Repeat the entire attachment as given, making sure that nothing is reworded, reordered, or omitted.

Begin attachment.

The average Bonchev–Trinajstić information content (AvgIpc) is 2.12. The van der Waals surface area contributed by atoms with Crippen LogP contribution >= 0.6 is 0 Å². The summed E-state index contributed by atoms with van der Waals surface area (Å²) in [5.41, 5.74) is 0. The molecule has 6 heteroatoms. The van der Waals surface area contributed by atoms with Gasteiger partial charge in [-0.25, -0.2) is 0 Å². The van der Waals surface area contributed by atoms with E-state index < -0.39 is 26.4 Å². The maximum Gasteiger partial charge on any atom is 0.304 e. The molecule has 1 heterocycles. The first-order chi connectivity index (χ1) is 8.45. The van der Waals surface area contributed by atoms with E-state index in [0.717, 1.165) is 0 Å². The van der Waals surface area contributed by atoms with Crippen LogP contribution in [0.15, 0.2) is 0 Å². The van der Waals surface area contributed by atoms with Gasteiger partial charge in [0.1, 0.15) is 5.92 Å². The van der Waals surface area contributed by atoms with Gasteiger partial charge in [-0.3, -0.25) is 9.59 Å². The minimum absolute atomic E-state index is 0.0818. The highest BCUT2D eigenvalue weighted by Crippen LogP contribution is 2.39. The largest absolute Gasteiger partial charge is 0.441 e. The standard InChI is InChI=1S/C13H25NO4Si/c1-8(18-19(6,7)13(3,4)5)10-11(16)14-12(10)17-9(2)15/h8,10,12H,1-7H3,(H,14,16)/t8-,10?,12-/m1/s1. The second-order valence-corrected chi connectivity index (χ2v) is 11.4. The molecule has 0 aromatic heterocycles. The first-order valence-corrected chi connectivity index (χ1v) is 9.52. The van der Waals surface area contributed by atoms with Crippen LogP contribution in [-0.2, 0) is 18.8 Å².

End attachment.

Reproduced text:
The average Bonchev–Trinajstić information content (AvgIpc) is 2.12. The van der Waals surface area contributed by atoms with Crippen LogP contribution >= 0.6 is 0 Å². The summed E-state index contributed by atoms with van der Waals surface area (Å²) in [5.41, 5.74) is 0. The molecule has 6 heteroatoms. The van der Waals surface area contributed by atoms with Gasteiger partial charge in [-0.25, -0.2) is 0 Å². The van der Waals surface area contributed by atoms with E-state index < -0.39 is 26.4 Å². The maximum Gasteiger partial charge on any atom is 0.304 e. The molecule has 1 heterocycles. The first-order chi connectivity index (χ1) is 8.45. The van der Waals surface area contributed by atoms with E-state index in [0.717, 1.165) is 0 Å². The van der Waals surface area contributed by atoms with Crippen LogP contribution in [0.15, 0.2) is 0 Å². The van der Waals surface area contributed by atoms with Gasteiger partial charge in [0.1, 0.15) is 5.92 Å². The van der Waals surface area contributed by atoms with Gasteiger partial charge in [-0.3, -0.25) is 9.59 Å². The minimum absolute atomic E-state index is 0.0818. The highest BCUT2D eigenvalue weighted by Crippen LogP contribution is 2.39. The largest absolute Gasteiger partial charge is 0.441 e. The standard InChI is InChI=1S/C13H25NO4Si/c1-8(18-19(6,7)13(3,4)5)10-11(16)14-12(10)17-9(2)15/h8,10,12H,1-7H3,(H,14,16)/t8-,10?,12-/m1/s1. The second-order valence-corrected chi connectivity index (χ2v) is 11.4. The molecule has 0 aromatic heterocycles. The first-order valence-corrected chi connectivity index (χ1v) is 9.52. The van der Waals surface area contributed by atoms with Crippen LogP contribution in [-0.2, 0) is 18.8 Å².